GSP suspension gauged to cost $19m in losses

GSP suspension gauged to cost $19m in losses

147 items entered US duty-free in 2019

The government insists the suspension of preferential trade benefits for certain Thai products by the US under the Generalized System of Preferences (GSP) is estimated to cause losses of only US$19 million or 600 million baht.

"Of the 231 products facing the US's GSP cuts, only 147 items were found to actually exercise the US trade preferences in 2019," said Foreign Trade Department director-general Keerati Rushchano. "These preferences were worth about US$19 million, if converted into the new tariff rates [3-4%] they have to pay."

GSP, the largest and oldest US trade preference programme, is designed to promote economic development by allowing duty-free entry into the US for 3,500 products from the 119 designated beneficiary countries and territories.

To remain eligible for these advantages, beneficiary countries must comply with 15 statutory eligibility criteria, including taking steps to afford internationally recognised worker rights, providing adequate and effective protection of intellectual property rights and assuring equitable and reasonable access to markets.

According to The US Trade Representative's (USTR) "GSP Enforcement Action, Country Successes, and New Eligibility Reviews" dated Nov 2, 2020, despite 12 years of bilateral engagement, Thailand has yet to provide the US with equitable and reasonable market access for pork products, as outlined in a 2018 petition from the National Pork Producers Council requesting removal of GSP benefits. GSP eligibility will be revoked for approximately one-sixth of Thailand's GSP trade, representing $817 million in US imports under the GSP programme in 2019. The decision is effective from Dec 30, 2020, and will close the review of Thailand.

According to Mr Keerati, products that will be affected include auto parts such as steering wheels, wheels and transmission boxes, plastic glass frames, certain chemical products and rubber or plastic bedding.

"In a move to alleviate the blow, the Commerce Ministry is consulting the USTR to find solutions, while helping expand the market both in the US and finding new markets for the affected products," he said.

"The ministry pledges to organise marketing activities for them in various formats such as online business matching focusing on products that are in high demand in the US, and new markets and roadshows as well as cross-border e-commerce."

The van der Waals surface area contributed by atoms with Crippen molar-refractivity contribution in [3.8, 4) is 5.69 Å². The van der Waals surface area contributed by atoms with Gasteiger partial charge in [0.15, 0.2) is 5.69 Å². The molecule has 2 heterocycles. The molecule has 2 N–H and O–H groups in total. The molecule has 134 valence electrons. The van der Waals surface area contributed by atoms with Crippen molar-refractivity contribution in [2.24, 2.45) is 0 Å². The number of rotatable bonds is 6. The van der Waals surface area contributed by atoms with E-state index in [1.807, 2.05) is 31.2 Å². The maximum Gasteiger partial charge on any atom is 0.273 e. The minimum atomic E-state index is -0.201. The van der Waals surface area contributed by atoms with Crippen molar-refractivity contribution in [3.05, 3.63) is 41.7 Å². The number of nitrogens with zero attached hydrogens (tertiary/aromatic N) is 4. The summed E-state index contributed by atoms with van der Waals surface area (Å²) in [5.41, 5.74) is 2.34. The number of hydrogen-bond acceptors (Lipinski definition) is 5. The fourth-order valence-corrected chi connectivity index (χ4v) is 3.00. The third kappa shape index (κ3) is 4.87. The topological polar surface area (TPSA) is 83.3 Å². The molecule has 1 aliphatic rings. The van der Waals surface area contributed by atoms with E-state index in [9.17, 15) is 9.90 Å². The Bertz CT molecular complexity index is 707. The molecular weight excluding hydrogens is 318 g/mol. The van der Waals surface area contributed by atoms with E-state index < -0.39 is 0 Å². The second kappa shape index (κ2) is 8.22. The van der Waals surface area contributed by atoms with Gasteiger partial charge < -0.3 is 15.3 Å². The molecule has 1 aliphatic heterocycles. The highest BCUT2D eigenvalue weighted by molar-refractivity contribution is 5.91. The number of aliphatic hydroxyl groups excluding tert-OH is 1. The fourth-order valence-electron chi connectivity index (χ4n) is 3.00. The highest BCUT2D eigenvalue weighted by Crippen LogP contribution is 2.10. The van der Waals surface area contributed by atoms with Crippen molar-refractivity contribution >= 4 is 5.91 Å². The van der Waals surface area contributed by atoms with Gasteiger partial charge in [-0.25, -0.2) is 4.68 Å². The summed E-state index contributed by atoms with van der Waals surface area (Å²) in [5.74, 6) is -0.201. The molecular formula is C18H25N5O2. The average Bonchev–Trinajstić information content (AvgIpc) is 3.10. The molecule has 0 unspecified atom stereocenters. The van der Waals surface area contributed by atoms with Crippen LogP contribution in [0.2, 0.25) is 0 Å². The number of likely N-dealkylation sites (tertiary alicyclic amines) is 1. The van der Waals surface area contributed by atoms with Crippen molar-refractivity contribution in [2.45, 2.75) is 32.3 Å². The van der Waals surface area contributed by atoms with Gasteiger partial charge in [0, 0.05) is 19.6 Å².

Mr Keerati warned over the next 5-10 years the US may no longer grant GSPs on products from Thailand or any other country.

Thai operators need to accelerate upgrading their quality and branding to compensate for losing out in price competition.

Aat Pisanwanich, director of the Center for International Trade Studies at the University of the Thai Chamber of Commerce, said while some may see the US's GSP cuts as politically motivated, Thailand cannot ignore such trade issues. No matter who wins the US presidential election, the demand for market access for US pork and pressure on human rights issues may be raised again in the future.

"In the event that Mr Trump is the victor, we expect such issues will become more intense," said Mr Aat.

The Federation of Thai Industries (FTI) expects Thailand is likely to face only a short-term impact caused by the US decision to suspend preferential trade benefits for 231 Thai products under the GSP scheme.

"Sooner or later, the US will suspend the GSP for Thailand," said Supant Mongkolsuthree, FTI's chairman, adding Thailand has long enjoyed a trade surplus with the US.

"We are not surprised by the move," he said yesterday. "In fact, the GSP suspension may reflect that Thai industry is becoming stronger."

Mr Supant said he does not believe the US's GSP cuts will hurt the domestic economy, which is reeling from the pandemic.

FTI suggested affected exporters seek new markets, adjust their businesses and manage operation costs to better match changing global trade.

"Thai exporters have at least two months to make adjustments before the GSP suspension takes effect," said Mr Supant.

The FTI called on the government to prevent baht fluctuations as this will help support the export sector. The appropriate currency rate should be 32 baht to the US dollar, it said.

Pinai Sirinakorn, chairman of the auto parts industry club under the FTI, is assessing the exact impact on auto parts makers.

"The club expects it will not cause serious impact to the auto parts industry because the US is not the main market for exporters," he said.

Japan and Asean countries are Thailand's major export markets, said Mr Pinai.

Original equipment manufacturers in the auto parts industry supply 80% of the products to global carmakers. The remaining 20% are sold in the automotive after-market.

Around 60% of the products are sold domestically, while 40% of are exported.

Among the exports are car tyres, also under probe from the US Department of Commerce, following an accusation they were dumped in the American market.

If the department determines Thailand dumped tyres, it will raise duties on the products.

FTI believes the anti-dumping investigation is a result of the protracted US-China trade war.

Chinese companies use Thailand as an export base for products ranging from tyres, processed foods and other rubber products.

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